Indian startups saw $4 billion in risk capital being deployed across 1,040 angel and VC/PE deals between January and December 2016. According to YourStory Research, the disclosed funding announcements have shown a decreased value of 55 percent from the same period last year (2015) and a decrease of 20 percent from 2014. About $9 billion in VC/PE capital had been invested in 2015. The number of deals in 2016, however, has increased by 3 percent over last year. On an average, four startup deals were announced every weekday throughout 2016. After all, the year wasn’t only about the gloom and doom; funding hasn’t dried up, it just
The number of deals in 2016, however, has increased by three percent over last year. On an average, four startup deals were announced every weekday throughout 2016. After all, the year wasn’t only about the gloom and doom; funding hasn’t dried up, it just waned after last year’s exuberance. The down rounds have generally been escaped in 2016. We have only seen markdowns so far, with none of the unicorns going out and raising a mega round.
2016 saw a drawback in the quantum of funding in the startup ecosystem. Manish Singhal, Founding Partner, pi Ventures, says, “That is the best thing to happen to the Indian startup ecosystem. Before this drawback, quite a few of unviable business model-based startups raised money. With this drawback, a lot of these companies have closed down or have pivoted to something else. At the same time, the same corpus of money is now available for IP-based product startups, which is heartening to see.”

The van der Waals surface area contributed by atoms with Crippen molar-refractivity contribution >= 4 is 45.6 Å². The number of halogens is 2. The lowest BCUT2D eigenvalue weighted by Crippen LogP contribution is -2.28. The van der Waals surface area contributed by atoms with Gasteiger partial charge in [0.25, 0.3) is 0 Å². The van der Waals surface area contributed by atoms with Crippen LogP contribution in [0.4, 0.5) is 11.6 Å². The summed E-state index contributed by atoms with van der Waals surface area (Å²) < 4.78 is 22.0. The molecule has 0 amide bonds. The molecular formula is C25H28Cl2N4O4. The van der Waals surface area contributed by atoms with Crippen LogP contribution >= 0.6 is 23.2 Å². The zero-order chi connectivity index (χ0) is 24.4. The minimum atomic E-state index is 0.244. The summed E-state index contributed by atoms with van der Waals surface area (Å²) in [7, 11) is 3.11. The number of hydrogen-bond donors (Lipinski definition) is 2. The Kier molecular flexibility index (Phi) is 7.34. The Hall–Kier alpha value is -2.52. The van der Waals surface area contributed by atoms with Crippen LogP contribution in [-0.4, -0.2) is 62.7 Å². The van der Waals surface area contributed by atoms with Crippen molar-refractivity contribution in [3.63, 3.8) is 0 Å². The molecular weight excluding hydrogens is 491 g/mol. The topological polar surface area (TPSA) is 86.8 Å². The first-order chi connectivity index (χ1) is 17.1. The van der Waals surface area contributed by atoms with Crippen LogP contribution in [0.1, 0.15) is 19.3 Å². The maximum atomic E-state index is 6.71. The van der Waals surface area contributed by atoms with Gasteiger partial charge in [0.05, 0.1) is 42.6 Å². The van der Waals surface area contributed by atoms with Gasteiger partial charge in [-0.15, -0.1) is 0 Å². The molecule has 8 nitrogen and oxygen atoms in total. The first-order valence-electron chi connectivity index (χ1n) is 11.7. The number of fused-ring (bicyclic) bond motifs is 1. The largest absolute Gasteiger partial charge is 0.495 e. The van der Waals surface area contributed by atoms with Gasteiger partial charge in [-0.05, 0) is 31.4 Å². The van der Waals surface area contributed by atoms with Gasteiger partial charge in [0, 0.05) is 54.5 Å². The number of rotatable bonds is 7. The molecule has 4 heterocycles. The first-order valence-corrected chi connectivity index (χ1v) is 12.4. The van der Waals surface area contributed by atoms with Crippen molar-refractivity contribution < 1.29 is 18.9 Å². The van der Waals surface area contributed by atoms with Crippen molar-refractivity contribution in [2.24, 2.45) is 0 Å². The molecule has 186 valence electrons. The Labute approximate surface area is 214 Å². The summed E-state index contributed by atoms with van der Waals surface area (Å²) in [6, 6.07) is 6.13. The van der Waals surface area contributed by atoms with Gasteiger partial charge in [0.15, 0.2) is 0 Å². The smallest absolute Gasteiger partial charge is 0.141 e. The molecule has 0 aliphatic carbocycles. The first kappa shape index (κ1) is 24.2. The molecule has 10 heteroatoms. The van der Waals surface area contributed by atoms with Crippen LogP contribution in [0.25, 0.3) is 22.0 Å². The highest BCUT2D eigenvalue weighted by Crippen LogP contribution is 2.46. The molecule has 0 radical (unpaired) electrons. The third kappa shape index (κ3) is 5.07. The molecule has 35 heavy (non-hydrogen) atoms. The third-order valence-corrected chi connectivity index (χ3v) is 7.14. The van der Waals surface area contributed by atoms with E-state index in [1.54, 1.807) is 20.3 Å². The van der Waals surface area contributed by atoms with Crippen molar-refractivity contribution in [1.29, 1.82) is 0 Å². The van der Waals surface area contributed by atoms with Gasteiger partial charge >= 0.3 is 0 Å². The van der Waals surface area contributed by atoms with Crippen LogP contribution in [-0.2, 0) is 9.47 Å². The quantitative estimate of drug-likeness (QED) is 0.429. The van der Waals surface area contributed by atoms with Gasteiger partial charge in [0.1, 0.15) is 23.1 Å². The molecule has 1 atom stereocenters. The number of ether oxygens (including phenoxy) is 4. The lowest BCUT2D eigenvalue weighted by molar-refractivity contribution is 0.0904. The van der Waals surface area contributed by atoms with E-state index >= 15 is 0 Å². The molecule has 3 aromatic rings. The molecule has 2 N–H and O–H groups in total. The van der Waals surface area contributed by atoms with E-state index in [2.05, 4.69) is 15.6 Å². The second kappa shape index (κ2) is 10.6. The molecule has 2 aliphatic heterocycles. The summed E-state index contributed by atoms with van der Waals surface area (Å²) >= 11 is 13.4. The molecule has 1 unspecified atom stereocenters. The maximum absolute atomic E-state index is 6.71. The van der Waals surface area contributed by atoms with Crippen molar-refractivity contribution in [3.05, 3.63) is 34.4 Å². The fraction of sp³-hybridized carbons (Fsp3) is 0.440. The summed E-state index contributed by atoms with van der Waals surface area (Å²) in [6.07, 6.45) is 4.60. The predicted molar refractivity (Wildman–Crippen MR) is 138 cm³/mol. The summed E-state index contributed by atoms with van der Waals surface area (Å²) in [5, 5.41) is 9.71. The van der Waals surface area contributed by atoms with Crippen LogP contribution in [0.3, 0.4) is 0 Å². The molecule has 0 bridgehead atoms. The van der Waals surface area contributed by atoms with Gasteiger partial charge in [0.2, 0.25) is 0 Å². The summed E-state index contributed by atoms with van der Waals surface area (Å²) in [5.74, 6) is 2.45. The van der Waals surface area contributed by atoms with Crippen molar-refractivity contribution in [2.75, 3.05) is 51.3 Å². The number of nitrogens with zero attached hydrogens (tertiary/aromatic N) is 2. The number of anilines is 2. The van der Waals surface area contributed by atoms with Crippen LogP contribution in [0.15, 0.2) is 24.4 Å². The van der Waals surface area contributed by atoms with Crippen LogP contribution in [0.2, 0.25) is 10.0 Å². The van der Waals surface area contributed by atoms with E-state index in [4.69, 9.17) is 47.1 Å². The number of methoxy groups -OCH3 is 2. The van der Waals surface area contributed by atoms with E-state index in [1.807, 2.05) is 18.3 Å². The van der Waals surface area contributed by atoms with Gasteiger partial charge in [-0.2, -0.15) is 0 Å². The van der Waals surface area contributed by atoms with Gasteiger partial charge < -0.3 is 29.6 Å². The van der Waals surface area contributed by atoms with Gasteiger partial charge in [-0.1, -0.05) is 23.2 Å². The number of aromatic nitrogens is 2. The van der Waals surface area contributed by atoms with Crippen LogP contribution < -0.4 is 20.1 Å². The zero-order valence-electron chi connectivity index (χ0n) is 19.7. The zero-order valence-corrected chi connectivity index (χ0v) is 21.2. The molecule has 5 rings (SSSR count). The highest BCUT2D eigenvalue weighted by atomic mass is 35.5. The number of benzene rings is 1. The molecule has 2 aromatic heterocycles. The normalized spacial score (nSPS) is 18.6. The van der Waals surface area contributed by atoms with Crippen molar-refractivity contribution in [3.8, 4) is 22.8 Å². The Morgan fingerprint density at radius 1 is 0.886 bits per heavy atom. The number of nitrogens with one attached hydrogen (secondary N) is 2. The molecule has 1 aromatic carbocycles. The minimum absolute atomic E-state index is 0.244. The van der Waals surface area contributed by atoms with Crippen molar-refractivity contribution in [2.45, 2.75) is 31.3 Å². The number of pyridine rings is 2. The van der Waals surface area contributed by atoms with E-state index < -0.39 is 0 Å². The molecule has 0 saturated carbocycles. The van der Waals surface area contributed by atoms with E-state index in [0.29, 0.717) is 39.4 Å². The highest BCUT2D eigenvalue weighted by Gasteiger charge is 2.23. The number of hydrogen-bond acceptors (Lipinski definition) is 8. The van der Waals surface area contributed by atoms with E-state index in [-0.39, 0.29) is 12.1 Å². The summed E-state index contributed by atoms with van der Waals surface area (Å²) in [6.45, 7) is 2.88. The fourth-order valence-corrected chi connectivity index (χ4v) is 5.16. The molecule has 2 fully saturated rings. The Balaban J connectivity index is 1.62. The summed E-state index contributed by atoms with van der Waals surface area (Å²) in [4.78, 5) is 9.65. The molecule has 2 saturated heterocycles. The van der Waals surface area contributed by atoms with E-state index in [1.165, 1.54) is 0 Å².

There is a healthy dose of activity in early-stage startup financing, helping founders find a product-market-fit. 67.9 percent of the deals were made in pre-series startups (including angel and seed rounds). But the numbers for later stages of funding are still dismal - 9.8 percent of the deals were in Series A-stage startups, while 5.1 percent of the deals were made at the series B stage.